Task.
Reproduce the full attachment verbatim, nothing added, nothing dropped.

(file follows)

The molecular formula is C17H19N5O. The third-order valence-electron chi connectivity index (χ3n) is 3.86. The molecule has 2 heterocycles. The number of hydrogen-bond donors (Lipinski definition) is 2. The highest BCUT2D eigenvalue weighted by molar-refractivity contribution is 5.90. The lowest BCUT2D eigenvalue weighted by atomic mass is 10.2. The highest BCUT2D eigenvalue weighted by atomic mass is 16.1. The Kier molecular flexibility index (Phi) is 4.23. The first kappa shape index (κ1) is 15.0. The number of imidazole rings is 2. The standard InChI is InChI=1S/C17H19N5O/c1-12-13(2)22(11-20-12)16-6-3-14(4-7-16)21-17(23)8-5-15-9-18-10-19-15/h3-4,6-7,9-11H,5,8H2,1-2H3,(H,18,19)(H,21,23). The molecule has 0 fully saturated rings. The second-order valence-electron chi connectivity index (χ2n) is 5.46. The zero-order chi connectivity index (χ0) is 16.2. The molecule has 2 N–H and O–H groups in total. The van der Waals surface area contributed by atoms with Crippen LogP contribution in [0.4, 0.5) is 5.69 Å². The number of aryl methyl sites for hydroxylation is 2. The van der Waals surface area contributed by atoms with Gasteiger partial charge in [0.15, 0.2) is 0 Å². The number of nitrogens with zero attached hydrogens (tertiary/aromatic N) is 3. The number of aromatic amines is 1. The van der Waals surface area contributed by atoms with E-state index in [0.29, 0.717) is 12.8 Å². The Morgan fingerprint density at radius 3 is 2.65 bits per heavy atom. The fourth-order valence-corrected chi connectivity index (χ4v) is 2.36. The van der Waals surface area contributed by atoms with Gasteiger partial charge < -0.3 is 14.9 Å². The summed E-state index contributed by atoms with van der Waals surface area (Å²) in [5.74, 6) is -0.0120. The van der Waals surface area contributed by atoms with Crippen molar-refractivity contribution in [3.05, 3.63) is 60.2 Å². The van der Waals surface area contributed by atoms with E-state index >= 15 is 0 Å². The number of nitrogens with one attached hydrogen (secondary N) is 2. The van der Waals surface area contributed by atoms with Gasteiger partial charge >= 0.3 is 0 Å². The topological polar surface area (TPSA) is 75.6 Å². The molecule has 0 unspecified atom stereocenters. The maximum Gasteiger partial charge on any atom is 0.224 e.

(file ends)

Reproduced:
The molecular formula is C17H19N5O. The third-order valence-electron chi connectivity index (χ3n) is 3.86. The molecule has 2 heterocycles. The number of hydrogen-bond donors (Lipinski definition) is 2. The highest BCUT2D eigenvalue weighted by molar-refractivity contribution is 5.90. The lowest BCUT2D eigenvalue weighted by atomic mass is 10.2. The highest BCUT2D eigenvalue weighted by atomic mass is 16.1. The Kier molecular flexibility index (Phi) is 4.23. The first kappa shape index (κ1) is 15.0. The number of imidazole rings is 2. The standard InChI is InChI=1S/C17H19N5O/c1-12-13(2)22(11-20-12)16-6-3-14(4-7-16)21-17(23)8-5-15-9-18-10-19-15/h3-4,6-7,9-11H,5,8H2,1-2H3,(H,18,19)(H,21,23). The molecule has 0 fully saturated rings. The second-order valence-electron chi connectivity index (χ2n) is 5.46. The zero-order chi connectivity index (χ0) is 16.2. The molecule has 2 N–H and O–H groups in total. The van der Waals surface area contributed by atoms with Crippen LogP contribution in [0.4, 0.5) is 5.69 Å². The number of aryl methyl sites for hydroxylation is 2. The van der Waals surface area contributed by atoms with Gasteiger partial charge in [0.15, 0.2) is 0 Å². The number of nitrogens with zero attached hydrogens (tertiary/aromatic N) is 3. The number of aromatic amines is 1. The van der Waals surface area contributed by atoms with E-state index in [0.29, 0.717) is 12.8 Å². The Morgan fingerprint density at radius 3 is 2.65 bits per heavy atom. The fourth-order valence-corrected chi connectivity index (χ4v) is 2.36. The van der Waals surface area contributed by atoms with Gasteiger partial charge < -0.3 is 14.9 Å². The summed E-state index contributed by atoms with van der Waals surface area (Å²) in [5.74, 6) is -0.0120. The van der Waals surface area contributed by atoms with Crippen molar-refractivity contribution in [3.05, 3.63) is 60.2 Å². The van der Waals surface area contributed by atoms with E-state index >= 15 is 0 Å². The number of nitrogens with one attached hydrogen (secondary N) is 2. The van der Waals surface area contributed by atoms with Gasteiger partial charge >= 0.3 is 0 Å². The topological polar surface area (TPSA) is 75.6 Å². The molecule has 0 unspecified atom stereocenters. The maximum Gasteiger partial charge on any atom is 0.224 e.